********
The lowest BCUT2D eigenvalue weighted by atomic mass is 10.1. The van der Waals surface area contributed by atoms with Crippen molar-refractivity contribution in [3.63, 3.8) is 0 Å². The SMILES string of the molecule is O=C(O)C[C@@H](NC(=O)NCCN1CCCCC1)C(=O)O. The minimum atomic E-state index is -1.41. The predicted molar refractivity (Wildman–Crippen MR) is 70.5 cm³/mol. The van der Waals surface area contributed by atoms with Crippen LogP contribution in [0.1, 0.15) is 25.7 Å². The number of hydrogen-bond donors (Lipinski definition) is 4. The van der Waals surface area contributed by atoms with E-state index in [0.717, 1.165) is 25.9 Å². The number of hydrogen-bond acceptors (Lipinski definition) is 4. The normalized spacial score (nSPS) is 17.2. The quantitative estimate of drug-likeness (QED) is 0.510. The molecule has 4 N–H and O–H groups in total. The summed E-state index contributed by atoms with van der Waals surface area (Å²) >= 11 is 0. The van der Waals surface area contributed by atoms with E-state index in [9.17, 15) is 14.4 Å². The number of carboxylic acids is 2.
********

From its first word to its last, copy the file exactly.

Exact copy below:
The lowest BCUT2D eigenvalue weighted by atomic mass is 10.1. The van der Waals surface area contributed by atoms with Crippen molar-refractivity contribution in [3.63, 3.8) is 0 Å². The SMILES string of the molecule is O=C(O)C[C@@H](NC(=O)NCCN1CCCCC1)C(=O)O. The minimum atomic E-state index is -1.41. The predicted molar refractivity (Wildman–Crippen MR) is 70.5 cm³/mol. The van der Waals surface area contributed by atoms with Crippen LogP contribution in [0.1, 0.15) is 25.7 Å². The number of hydrogen-bond donors (Lipinski definition) is 4. The van der Waals surface area contributed by atoms with E-state index in [0.717, 1.165) is 25.9 Å². The number of hydrogen-bond acceptors (Lipinski definition) is 4. The normalized spacial score (nSPS) is 17.2. The quantitative estimate of drug-likeness (QED) is 0.510. The molecule has 4 N–H and O–H groups in total. The summed E-state index contributed by atoms with van der Waals surface area (Å²) >= 11 is 0. The van der Waals surface area contributed by atoms with E-state index in [9.17, 15) is 14.4 Å². The number of carboxylic acids is 2.